Goudelock v. Sixty-01 Ass’n of Apartment Owners, 895 F.3d 633 (9th Cir. 2018) –
A condominium association sought a determination of the dischargeability of a chapter 13 debtor’s personal liability for postpetition assessments on a condo unit. The bankruptcy court determined that the assessments are nondischargeable; the district court affirmed; and the debtor appealed to the Ninth Circuit.
The debtor purchased a condominium unit prior to bankruptcy. Under the declaration of covenants and restrictions, the condo association could charge owners assessments for monthly fees and for maintenance, repairs, and capital improvements. Assessments could be collected in one of two ways: unpaid assessments (1) constituted a lien on the condo unit that could be enforced by foreclosure, and (2) were a personal obligation that could be collected from the owner of the condo unit.
After the debtor stopped paying assessments in 2009, the condo association initiated a foreclosure action. The debtor moved out of the unit and filed a chapter 13 bankruptcy in 2011. The association filed a proof of claim in the bankruptcy, noting that assessments continued to accrue. As part of her plan the debtor surrendered the condo unit. The association canceled its foreclosure sale because a mortgage lender paid outstanding assessments.
The unit sat unoccupied for a while until the mortgage lender foreclosed. Shortly afterwards the debtor completed plan payments and received a discharge. In the meantime, the association sought a determination that the debtor’s personal obligation to pay assessments that accrued between the date the bankruptcy petition was filed and the date the mortgage lender foreclosed could not be discharged.
The bankruptcy court determined that the postpetition assessments “were not dischargeable because they arose at the time of their assessment and were an incidence of legal ownership of the burdened property.” The court rejected the debtor’s argument that the obligation to pay assessments was a prepetition debt that arose at the time the debtor purchased the condo unit. The district court affirmed, and the debtor appealed.
The Ninth Circuit began by analyzing Seventh Circuit and Fourth Circuit opinions that addressed postpetition assessments in a chapter 7 case. The Seventh Circuit concluded that the obligation to pay condo association assessments was an unmatured contingent debt that arose prepetition when the property was purchased. Consequently, the debt was dischargeable. In contrast, the Fourth Circuit held that the obligation to pay ran with the land and arose each month based on the debtor’s continued ownership of the property. Consequently, in its view assessments that became due and payable postpetition were not dischargeable because they were not prepetition debts.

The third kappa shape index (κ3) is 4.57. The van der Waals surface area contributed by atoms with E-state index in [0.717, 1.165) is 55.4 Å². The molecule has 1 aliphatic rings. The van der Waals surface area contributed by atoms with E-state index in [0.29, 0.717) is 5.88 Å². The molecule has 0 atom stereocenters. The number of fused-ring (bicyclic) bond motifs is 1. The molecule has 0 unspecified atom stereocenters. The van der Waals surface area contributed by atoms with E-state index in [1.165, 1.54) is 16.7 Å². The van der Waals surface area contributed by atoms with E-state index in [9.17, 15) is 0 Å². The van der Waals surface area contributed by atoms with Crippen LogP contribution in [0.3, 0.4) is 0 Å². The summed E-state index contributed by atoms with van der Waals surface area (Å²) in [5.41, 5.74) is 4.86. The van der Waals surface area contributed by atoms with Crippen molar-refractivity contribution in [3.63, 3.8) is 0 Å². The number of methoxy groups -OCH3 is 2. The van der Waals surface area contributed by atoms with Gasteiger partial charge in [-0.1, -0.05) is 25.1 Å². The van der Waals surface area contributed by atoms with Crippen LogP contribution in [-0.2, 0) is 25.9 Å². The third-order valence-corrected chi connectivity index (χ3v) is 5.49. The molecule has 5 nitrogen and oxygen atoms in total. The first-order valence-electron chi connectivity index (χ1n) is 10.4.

The Ninth Circuit agreed with the reasoning of the Seventh Circuit and concluded that the same reasoning was applicable in Chapter 13 cases. It further distinguished the in rem remedy of foreclosing the lien, which was not dischargeable, from the in personam obligation that could be enforced through a collection action.
The court noted that a chapter 13 “discharge of all debts” excluding only a limited number of exceptions is broader than the discharge under any other chapter. The court reasoned that “debt” was defined as a “liability on a claim.” In turn “claim” was defined as a “right to payment, whether or not such right is reduced to judgment, liquidated, unliquidated, fixed, contingent, matured, unmatured, disputed, undisputed, legal, equitable, secured or unsecured.”
In this case an assessment was a debt since it created a right to payment. Since only debts arising prepetition can be discharged, the critical question was when the claim arose. The Ninth Circuit used a “fair contemplation” test which provides that “a claim arises when a claimant can fairly or reasonably contemplate the claim’s existence even if a cause of action has not yet accrued under nonbankruptcy law.”
Since it could have been contemplated at the time the condo was purchased that monthly assessments would continue to accrue while the debtor owned the condo unit, the obligation to pay assessments arose prepetition at the time of purchase. Thus, the personal obligation to pay assessments could be discharged. The court acknowledged that until assessments became due they were unmatured and contingent upon continued ownership. However, unmatured contingent debts are still dischargeable.
Turning to the discharge exceptions, although there is an exception for postpetition association assessments for cases under chapter 7, chapter 11 and chapter 12, there is no corresponding exception in a chapter 13 case. The court rejected the association’s speculation that this was a congressional oversight, noting that Congress could amend the Bankruptcy Code if it disagreed.
The court also rejected the argument that discharging the obligation to pay assessments was an unconstitutional taking since only the in personam debt was discharged, not the association’s in rem interest. Finally, the court rejected an argument that allowing the debtor “free rent” for four years was inequitable and unjust because equity cannot override express provisions of the Bankruptcy Code.
Consequently, the court reversed finding that the personal obligation to pay assessments accruing postpetition was dischargeable as a prepetition debt.
While determining when a claim arises might seem straightforward, that is often not the case. Issues can become even more complicated if different rules apply to cases filed under different chapters of the Bankruptcy Code.
Vicki R Harding, Esq.